They value their reputation and keeping it in the small world of single blade paddlers seems to be important to them.

Worth trying - over the past 5 years or so I've been pleasantly surprised with corporate responses to product problems I've had. In every case (about 5 or 6) these companies have replaced the item at no cost.
 
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I would definitely contact them, especially on a newer paddle.

RockGuard delaminated on my BB after 7+ years. They offered me 20% off a new one. I opened up the crack with a Dremel bit and filled it with epoxy. Looks ugly but it worked.
 
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I thought about sending the paddle back and I'm sure they would be happy to replace it but I didn't see the point. I have no confidence in the paddle so I'd never use it. I have lighter paddles for my regular day paddles and I'd never bring it along on a trip. Better to keep it in the shop as a reminder to build things myself rather than buy from others when possible.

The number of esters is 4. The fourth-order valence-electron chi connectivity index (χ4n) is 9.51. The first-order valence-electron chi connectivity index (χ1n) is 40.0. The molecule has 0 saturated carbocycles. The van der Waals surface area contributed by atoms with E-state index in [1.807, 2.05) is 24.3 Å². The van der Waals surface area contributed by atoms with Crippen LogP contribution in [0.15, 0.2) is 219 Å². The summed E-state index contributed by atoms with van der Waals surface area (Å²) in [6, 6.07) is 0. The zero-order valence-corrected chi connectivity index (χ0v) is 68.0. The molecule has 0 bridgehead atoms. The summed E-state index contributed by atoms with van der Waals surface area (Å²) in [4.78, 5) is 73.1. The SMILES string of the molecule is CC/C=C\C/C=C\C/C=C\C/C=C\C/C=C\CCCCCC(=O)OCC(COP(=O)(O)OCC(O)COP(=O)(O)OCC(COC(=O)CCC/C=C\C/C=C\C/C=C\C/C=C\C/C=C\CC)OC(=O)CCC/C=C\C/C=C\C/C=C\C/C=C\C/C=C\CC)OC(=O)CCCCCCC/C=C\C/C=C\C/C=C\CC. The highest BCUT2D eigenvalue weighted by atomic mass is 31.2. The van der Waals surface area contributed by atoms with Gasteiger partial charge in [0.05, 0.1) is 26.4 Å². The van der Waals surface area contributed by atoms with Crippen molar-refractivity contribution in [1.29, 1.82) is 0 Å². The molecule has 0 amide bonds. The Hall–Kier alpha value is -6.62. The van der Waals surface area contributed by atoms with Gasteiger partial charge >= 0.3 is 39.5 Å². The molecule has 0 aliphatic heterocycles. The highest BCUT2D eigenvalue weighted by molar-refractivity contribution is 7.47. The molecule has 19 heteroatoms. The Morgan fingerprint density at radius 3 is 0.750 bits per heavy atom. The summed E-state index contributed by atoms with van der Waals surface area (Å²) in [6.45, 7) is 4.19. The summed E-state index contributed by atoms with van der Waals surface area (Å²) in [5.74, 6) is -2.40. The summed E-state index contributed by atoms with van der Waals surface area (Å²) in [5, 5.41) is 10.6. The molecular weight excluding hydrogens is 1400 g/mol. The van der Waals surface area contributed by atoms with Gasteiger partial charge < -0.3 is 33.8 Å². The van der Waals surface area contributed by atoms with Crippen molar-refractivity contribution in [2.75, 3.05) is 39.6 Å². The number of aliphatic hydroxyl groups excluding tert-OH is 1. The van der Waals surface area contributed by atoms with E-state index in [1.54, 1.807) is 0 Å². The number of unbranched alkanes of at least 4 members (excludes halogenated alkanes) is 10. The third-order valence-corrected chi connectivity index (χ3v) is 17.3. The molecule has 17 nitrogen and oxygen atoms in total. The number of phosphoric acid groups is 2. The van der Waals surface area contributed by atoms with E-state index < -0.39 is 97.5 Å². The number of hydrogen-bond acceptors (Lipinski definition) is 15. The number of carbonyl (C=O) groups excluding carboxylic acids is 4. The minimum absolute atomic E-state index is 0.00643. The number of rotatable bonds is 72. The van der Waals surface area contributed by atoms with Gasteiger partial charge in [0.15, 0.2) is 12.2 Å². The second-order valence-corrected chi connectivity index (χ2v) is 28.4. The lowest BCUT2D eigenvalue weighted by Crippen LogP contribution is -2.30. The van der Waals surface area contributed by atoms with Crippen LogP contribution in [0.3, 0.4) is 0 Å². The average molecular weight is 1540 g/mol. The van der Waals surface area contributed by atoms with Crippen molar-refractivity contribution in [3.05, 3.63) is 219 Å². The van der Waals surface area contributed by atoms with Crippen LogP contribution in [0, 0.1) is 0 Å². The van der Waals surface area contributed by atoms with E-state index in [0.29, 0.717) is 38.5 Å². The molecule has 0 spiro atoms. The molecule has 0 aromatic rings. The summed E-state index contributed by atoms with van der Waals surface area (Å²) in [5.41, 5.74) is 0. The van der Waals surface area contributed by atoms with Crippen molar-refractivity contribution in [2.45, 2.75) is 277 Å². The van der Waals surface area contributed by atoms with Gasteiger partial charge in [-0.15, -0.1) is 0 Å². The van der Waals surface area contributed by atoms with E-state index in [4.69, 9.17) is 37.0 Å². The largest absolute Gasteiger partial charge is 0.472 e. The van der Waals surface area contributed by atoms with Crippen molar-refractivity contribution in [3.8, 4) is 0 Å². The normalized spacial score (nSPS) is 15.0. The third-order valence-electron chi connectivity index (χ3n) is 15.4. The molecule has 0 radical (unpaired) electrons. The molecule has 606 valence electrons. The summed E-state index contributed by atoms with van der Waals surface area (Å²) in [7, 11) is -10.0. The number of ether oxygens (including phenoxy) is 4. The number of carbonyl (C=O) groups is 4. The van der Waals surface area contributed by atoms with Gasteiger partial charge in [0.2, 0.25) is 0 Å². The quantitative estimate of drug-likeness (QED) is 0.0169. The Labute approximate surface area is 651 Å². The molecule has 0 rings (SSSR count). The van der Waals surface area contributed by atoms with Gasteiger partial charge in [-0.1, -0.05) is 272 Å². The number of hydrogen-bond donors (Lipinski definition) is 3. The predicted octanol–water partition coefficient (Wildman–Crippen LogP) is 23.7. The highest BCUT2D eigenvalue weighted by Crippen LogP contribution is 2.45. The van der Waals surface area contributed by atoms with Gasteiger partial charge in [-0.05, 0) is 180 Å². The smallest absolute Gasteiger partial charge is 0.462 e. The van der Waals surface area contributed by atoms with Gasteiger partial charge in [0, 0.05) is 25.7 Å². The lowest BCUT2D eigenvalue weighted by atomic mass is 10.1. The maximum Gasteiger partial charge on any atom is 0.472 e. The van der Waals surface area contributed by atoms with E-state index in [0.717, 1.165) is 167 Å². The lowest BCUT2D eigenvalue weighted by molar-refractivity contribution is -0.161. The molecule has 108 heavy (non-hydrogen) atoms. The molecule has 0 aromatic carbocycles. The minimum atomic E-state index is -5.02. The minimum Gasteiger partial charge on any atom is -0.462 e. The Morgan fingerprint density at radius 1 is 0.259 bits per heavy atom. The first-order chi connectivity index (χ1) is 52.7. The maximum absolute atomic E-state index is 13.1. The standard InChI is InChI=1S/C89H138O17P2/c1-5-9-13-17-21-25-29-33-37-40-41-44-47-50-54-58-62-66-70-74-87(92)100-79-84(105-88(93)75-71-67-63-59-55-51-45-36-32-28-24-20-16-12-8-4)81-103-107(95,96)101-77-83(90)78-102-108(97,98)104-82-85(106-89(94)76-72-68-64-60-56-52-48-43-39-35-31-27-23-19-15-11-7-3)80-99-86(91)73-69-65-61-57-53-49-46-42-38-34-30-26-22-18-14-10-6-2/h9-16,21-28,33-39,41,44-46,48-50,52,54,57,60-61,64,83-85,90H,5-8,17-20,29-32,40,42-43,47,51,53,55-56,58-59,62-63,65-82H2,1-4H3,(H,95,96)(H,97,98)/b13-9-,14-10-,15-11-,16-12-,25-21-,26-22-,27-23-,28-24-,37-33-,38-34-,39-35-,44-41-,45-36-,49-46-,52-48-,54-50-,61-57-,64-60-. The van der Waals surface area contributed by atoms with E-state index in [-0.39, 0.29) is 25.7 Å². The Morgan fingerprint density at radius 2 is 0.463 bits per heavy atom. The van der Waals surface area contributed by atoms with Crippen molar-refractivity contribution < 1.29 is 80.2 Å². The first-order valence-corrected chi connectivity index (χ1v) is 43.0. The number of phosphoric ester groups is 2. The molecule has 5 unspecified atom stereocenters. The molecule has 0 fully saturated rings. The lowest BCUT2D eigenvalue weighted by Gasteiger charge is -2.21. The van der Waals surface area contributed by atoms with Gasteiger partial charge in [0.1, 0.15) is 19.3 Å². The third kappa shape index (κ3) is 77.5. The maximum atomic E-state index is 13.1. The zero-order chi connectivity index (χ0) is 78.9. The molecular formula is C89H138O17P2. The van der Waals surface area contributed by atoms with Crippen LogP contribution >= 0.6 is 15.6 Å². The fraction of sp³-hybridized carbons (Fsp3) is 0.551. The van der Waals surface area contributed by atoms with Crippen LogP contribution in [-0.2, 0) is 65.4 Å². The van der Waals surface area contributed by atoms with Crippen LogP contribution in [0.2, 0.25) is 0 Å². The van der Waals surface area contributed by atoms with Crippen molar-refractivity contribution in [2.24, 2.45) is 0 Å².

Alan
 
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I split a couple of early BB blades in the same fashion, through the Rock Guard tip and well up the blade. I didn’t think to contact BB and ask about a return authorization replacement or repair, I just forced some epoxy in the crack, clamped the blade tight and later laid a strip of glass tape on both sides.

I probably should have called BB, as both those splits were visibly along poorly selected grain run outs in the lamination. Those two sticks have since been used hard as loaners and beaters and have not re-split.

I think wood blades can be a crap shoot in terms of grain and strength. Not just cracks on visible grain run out on laminated sticks, but even on what looks to be nice straight sound grain.